The Most Photographed Paratrooper in Normandy
Private John M. Steele was the American paratrooper who landed on the pinnacle of the church tower in Sainte-Mère-Église, the first village in Normandy liberated by the United States Army on D-Day, June 6, 1944.
Monument to John Steele who was caught on the church spire during D-Day
On the night before D-Day (June 5–6, 1944), 82nd Airborne American troops parachuted into the area west of Sainte-Mère-Église in successive waves. The town had been the target of an aerial attack and an incendiary bomb had set fire to a house east of the town square. The church bell was rung to alert the town of the emergency. By 1AM, the town square was well lit and filled with German soldiers and villagers when two planeloads of paratroopers from the 1st and 2nd battalions were dropped in error directly over the village.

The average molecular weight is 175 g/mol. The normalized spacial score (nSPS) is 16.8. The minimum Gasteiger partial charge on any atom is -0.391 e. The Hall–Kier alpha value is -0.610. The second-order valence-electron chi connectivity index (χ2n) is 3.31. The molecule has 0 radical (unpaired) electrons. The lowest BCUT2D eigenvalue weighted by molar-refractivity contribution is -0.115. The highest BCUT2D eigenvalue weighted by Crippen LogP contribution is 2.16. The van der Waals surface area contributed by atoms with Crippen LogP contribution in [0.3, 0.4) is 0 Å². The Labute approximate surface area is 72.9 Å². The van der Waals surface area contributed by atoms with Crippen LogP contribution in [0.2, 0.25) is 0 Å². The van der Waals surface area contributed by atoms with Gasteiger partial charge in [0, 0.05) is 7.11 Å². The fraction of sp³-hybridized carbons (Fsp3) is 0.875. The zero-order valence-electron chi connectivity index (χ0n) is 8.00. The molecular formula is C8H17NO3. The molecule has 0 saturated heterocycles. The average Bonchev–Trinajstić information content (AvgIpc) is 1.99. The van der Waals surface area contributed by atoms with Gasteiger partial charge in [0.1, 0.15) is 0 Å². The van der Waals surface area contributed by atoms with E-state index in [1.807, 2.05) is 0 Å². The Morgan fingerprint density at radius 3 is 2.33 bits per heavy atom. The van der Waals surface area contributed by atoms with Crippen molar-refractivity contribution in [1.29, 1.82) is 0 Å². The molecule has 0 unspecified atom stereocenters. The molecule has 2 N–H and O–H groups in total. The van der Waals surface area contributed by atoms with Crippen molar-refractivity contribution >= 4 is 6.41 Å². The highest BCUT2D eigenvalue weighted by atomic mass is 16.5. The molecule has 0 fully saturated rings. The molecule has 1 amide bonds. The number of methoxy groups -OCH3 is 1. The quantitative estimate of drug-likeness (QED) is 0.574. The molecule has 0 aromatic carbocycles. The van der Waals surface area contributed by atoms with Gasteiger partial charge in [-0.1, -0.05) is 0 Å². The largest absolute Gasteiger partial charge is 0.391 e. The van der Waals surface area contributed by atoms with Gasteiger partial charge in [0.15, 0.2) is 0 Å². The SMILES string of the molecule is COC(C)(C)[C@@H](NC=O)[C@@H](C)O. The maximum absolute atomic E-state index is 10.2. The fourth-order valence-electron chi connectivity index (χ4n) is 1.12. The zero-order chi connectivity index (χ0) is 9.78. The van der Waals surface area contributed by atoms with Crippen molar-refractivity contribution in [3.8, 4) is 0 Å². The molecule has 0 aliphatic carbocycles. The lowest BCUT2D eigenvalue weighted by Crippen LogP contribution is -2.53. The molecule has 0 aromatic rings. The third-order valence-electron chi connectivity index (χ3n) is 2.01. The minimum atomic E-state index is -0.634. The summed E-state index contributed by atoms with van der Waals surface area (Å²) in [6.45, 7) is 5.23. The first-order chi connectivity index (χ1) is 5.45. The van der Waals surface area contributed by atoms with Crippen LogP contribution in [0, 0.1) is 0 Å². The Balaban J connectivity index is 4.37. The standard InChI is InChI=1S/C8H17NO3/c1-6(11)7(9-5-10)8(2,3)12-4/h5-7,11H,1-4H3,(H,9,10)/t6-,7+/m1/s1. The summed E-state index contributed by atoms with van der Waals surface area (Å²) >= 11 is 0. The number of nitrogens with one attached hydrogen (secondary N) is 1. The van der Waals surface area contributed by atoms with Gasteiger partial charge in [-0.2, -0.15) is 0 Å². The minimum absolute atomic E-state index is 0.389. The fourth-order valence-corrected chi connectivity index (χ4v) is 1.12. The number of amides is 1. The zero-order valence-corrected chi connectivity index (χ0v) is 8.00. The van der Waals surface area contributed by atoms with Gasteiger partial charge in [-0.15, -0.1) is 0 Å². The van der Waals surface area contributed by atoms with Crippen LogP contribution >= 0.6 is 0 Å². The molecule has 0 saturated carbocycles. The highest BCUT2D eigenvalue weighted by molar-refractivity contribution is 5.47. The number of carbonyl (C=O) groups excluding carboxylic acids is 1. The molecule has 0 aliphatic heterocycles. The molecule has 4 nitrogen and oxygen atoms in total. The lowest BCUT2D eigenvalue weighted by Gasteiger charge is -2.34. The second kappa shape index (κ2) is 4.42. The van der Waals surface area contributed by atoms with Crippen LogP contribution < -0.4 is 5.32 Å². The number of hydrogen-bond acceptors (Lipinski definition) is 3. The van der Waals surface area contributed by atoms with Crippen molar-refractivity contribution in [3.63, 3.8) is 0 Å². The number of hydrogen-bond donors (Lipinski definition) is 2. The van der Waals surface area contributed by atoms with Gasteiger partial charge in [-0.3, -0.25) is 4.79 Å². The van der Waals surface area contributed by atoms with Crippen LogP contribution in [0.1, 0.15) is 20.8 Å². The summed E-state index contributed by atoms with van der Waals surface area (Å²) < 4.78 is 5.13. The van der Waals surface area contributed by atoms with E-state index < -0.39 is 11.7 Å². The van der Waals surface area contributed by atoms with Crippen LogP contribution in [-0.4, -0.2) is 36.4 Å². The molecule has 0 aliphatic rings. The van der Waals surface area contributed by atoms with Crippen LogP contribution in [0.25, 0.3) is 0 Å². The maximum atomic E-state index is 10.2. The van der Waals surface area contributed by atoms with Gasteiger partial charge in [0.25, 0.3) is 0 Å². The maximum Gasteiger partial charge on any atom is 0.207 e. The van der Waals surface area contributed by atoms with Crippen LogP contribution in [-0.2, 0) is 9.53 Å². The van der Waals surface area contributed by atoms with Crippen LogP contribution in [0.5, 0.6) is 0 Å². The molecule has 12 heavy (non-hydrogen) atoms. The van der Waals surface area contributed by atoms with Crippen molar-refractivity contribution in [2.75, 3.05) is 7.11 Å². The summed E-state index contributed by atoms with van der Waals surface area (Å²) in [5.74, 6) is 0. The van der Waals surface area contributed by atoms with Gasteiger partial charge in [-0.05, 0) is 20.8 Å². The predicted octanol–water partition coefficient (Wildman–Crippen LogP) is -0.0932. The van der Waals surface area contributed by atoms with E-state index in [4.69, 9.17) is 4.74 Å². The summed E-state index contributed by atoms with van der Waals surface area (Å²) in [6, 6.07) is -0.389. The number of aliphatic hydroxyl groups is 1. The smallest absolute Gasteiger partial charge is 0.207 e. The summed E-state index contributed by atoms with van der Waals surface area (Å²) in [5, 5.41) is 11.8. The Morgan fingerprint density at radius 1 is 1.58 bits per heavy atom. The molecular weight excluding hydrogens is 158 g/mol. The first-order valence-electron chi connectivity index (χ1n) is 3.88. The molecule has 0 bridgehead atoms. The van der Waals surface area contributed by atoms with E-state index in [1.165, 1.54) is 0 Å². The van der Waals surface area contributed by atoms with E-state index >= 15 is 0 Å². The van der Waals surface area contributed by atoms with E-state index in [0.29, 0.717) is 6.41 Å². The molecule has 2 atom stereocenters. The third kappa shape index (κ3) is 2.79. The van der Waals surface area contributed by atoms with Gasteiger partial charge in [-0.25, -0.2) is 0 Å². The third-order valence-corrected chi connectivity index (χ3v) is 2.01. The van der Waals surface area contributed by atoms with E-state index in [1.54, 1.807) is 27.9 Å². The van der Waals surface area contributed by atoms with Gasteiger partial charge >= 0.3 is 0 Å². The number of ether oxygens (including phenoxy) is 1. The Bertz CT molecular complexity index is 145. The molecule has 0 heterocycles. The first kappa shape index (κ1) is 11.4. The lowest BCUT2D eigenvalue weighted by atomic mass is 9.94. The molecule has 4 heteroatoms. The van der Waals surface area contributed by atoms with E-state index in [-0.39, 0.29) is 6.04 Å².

The paratroopers became easy targets, and Steele was one of only a few non-casualties. His parachute was caught in one of the pinnacles of the church tower, leaving him hanging on the side of the church. The wounded paratrooper hung there limply for two hours, pretending to be dead, before the Germans took him prisoner.
He later escaped from the Germans and rejoined his division when US troops of the 3rd Battalion, 505th Parachute Infantry Regiment attacked the village. He was awarded the Bronze Star for valor and the Purple Heart for being wounded in combat.
He continued to visit the town throughout his life and was an honorary citizen of Ste. Mère Église. Steele died of throat cancer on May 16, 1969, in Fayetteville, NC.